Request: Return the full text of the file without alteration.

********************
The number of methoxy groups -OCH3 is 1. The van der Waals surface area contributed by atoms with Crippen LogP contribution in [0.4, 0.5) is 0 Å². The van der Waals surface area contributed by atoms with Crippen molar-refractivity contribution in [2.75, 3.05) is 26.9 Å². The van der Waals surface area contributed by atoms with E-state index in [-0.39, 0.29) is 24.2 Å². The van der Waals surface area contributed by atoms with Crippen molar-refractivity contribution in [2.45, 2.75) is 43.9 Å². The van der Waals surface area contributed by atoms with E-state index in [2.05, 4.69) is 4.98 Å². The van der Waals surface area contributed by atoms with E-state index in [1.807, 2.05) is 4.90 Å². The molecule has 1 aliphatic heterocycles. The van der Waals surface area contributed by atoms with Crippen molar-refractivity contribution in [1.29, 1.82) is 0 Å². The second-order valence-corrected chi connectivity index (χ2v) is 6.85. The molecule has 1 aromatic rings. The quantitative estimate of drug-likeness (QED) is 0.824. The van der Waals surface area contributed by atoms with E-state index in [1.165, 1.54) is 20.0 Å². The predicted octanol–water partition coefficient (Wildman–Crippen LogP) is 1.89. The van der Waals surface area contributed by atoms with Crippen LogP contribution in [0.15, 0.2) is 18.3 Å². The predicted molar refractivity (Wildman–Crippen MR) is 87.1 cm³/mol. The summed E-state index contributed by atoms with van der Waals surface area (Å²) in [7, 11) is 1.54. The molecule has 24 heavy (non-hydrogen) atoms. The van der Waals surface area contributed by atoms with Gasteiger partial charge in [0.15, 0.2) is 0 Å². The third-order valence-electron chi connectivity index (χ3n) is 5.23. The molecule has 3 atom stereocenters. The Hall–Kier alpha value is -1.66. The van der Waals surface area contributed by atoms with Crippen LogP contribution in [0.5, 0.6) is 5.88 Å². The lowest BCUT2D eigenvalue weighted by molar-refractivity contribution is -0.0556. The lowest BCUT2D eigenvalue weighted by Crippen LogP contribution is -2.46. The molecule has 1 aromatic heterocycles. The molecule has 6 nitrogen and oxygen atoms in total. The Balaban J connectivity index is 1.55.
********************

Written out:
The number of methoxy groups -OCH3 is 1. The van der Waals surface area contributed by atoms with Crippen LogP contribution in [0.4, 0.5) is 0 Å². The van der Waals surface area contributed by atoms with Crippen molar-refractivity contribution in [2.75, 3.05) is 26.9 Å². The van der Waals surface area contributed by atoms with E-state index in [-0.39, 0.29) is 24.2 Å². The van der Waals surface area contributed by atoms with Crippen molar-refractivity contribution in [2.45, 2.75) is 43.9 Å². The van der Waals surface area contributed by atoms with E-state index in [2.05, 4.69) is 4.98 Å². The van der Waals surface area contributed by atoms with E-state index in [1.807, 2.05) is 4.90 Å². The molecule has 1 aliphatic heterocycles. The van der Waals surface area contributed by atoms with Crippen molar-refractivity contribution in [1.29, 1.82) is 0 Å². The second-order valence-corrected chi connectivity index (χ2v) is 6.85. The molecule has 1 aromatic rings. The quantitative estimate of drug-likeness (QED) is 0.824. The van der Waals surface area contributed by atoms with E-state index in [1.165, 1.54) is 20.0 Å². The predicted octanol–water partition coefficient (Wildman–Crippen LogP) is 1.89. The van der Waals surface area contributed by atoms with Crippen LogP contribution in [0.15, 0.2) is 18.3 Å². The predicted molar refractivity (Wildman–Crippen MR) is 87.1 cm³/mol. The summed E-state index contributed by atoms with van der Waals surface area (Å²) in [7, 11) is 1.54. The molecule has 24 heavy (non-hydrogen) atoms. The van der Waals surface area contributed by atoms with Gasteiger partial charge in [0.15, 0.2) is 0 Å². The third-order valence-electron chi connectivity index (χ3n) is 5.23. The molecule has 3 atom stereocenters. The Hall–Kier alpha value is -1.66. The van der Waals surface area contributed by atoms with Crippen LogP contribution in [0.5, 0.6) is 5.88 Å². The lowest BCUT2D eigenvalue weighted by molar-refractivity contribution is -0.0556. The lowest BCUT2D eigenvalue weighted by Crippen LogP contribution is -2.46. The molecule has 1 aromatic heterocycles. The molecule has 6 nitrogen and oxygen atoms in total. The Balaban J connectivity index is 1.55.